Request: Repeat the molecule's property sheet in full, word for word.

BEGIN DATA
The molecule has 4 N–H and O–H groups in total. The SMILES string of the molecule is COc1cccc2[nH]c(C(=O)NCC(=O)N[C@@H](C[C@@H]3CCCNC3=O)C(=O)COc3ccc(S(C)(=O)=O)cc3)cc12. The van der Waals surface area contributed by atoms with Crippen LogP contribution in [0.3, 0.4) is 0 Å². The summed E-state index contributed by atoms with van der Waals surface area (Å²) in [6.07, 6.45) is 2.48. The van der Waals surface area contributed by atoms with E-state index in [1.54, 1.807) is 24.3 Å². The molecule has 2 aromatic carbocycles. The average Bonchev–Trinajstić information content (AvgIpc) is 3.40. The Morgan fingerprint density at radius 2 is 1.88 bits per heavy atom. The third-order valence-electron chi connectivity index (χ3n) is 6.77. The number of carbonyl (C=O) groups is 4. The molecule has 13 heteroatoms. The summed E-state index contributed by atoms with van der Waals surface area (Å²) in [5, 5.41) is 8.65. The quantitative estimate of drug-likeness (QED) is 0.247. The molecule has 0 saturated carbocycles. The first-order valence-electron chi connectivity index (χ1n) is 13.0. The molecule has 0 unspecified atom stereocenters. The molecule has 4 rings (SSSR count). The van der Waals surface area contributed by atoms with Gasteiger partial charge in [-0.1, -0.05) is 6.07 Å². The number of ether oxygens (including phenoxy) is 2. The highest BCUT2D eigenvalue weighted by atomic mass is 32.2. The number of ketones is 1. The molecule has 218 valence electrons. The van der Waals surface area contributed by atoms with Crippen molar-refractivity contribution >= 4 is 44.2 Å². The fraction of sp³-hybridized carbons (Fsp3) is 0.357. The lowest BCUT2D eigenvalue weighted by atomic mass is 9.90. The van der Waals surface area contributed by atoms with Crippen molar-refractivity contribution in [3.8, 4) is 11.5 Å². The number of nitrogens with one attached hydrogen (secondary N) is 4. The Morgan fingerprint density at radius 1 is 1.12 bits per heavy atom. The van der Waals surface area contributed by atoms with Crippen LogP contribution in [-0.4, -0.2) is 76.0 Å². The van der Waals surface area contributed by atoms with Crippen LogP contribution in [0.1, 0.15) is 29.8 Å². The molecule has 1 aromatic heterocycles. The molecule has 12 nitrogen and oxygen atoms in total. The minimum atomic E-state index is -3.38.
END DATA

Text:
The molecule has 4 N–H and O–H groups in total. The SMILES string of the molecule is COc1cccc2[nH]c(C(=O)NCC(=O)N[C@@H](C[C@@H]3CCCNC3=O)C(=O)COc3ccc(S(C)(=O)=O)cc3)cc12. The van der Waals surface area contributed by atoms with Crippen LogP contribution in [0.3, 0.4) is 0 Å². The summed E-state index contributed by atoms with van der Waals surface area (Å²) in [6.07, 6.45) is 2.48. The van der Waals surface area contributed by atoms with E-state index in [1.54, 1.807) is 24.3 Å². The molecule has 2 aromatic carbocycles. The average Bonchev–Trinajstić information content (AvgIpc) is 3.40. The Morgan fingerprint density at radius 2 is 1.88 bits per heavy atom. The third-order valence-electron chi connectivity index (χ3n) is 6.77. The number of carbonyl (C=O) groups is 4. The molecule has 13 heteroatoms. The summed E-state index contributed by atoms with van der Waals surface area (Å²) in [5, 5.41) is 8.65. The quantitative estimate of drug-likeness (QED) is 0.247. The molecule has 0 saturated carbocycles. The first-order valence-electron chi connectivity index (χ1n) is 13.0. The molecule has 0 unspecified atom stereocenters. The molecule has 4 rings (SSSR count). The van der Waals surface area contributed by atoms with Gasteiger partial charge in [-0.1, -0.05) is 6.07 Å². The number of ether oxygens (including phenoxy) is 2. The highest BCUT2D eigenvalue weighted by atomic mass is 32.2. The number of ketones is 1. The molecule has 218 valence electrons. The van der Waals surface area contributed by atoms with Crippen molar-refractivity contribution >= 4 is 44.2 Å². The fraction of sp³-hybridized carbons (Fsp3) is 0.357. The lowest BCUT2D eigenvalue weighted by atomic mass is 9.90. The van der Waals surface area contributed by atoms with Crippen molar-refractivity contribution in [3.8, 4) is 11.5 Å². The number of nitrogens with one attached hydrogen (secondary N) is 4. The Morgan fingerprint density at radius 1 is 1.12 bits per heavy atom. The van der Waals surface area contributed by atoms with Crippen LogP contribution in [-0.4, -0.2) is 76.0 Å². The van der Waals surface area contributed by atoms with Crippen LogP contribution in [0.1, 0.15) is 29.8 Å². The molecule has 1 aromatic heterocycles. The molecule has 12 nitrogen and oxygen atoms in total. The minimum atomic E-state index is -3.38.